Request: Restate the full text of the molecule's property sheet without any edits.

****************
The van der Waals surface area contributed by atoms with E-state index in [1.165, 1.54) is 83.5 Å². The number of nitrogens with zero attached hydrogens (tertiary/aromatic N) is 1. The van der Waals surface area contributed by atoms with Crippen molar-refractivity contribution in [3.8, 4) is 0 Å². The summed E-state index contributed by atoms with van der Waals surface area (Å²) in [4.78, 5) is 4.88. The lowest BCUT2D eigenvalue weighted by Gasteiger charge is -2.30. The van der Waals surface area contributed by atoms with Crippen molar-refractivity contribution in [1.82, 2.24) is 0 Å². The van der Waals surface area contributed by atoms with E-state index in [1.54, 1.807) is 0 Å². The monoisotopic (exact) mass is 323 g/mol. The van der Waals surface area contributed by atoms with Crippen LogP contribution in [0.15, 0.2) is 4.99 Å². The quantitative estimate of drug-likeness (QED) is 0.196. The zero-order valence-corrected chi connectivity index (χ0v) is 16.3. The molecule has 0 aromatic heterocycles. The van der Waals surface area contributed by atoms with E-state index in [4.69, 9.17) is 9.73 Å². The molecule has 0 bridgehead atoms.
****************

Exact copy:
The van der Waals surface area contributed by atoms with E-state index in [1.165, 1.54) is 83.5 Å². The number of nitrogens with zero attached hydrogens (tertiary/aromatic N) is 1. The van der Waals surface area contributed by atoms with Crippen molar-refractivity contribution in [3.8, 4) is 0 Å². The summed E-state index contributed by atoms with van der Waals surface area (Å²) in [4.78, 5) is 4.88. The lowest BCUT2D eigenvalue weighted by Gasteiger charge is -2.30. The van der Waals surface area contributed by atoms with Crippen molar-refractivity contribution in [1.82, 2.24) is 0 Å². The van der Waals surface area contributed by atoms with E-state index in [1.54, 1.807) is 0 Å². The monoisotopic (exact) mass is 323 g/mol. The van der Waals surface area contributed by atoms with Crippen LogP contribution in [0.15, 0.2) is 4.99 Å². The quantitative estimate of drug-likeness (QED) is 0.196. The zero-order valence-corrected chi connectivity index (χ0v) is 16.3. The molecule has 0 aromatic heterocycles. The van der Waals surface area contributed by atoms with E-state index in [4.69, 9.17) is 9.73 Å². The molecule has 0 bridgehead atoms.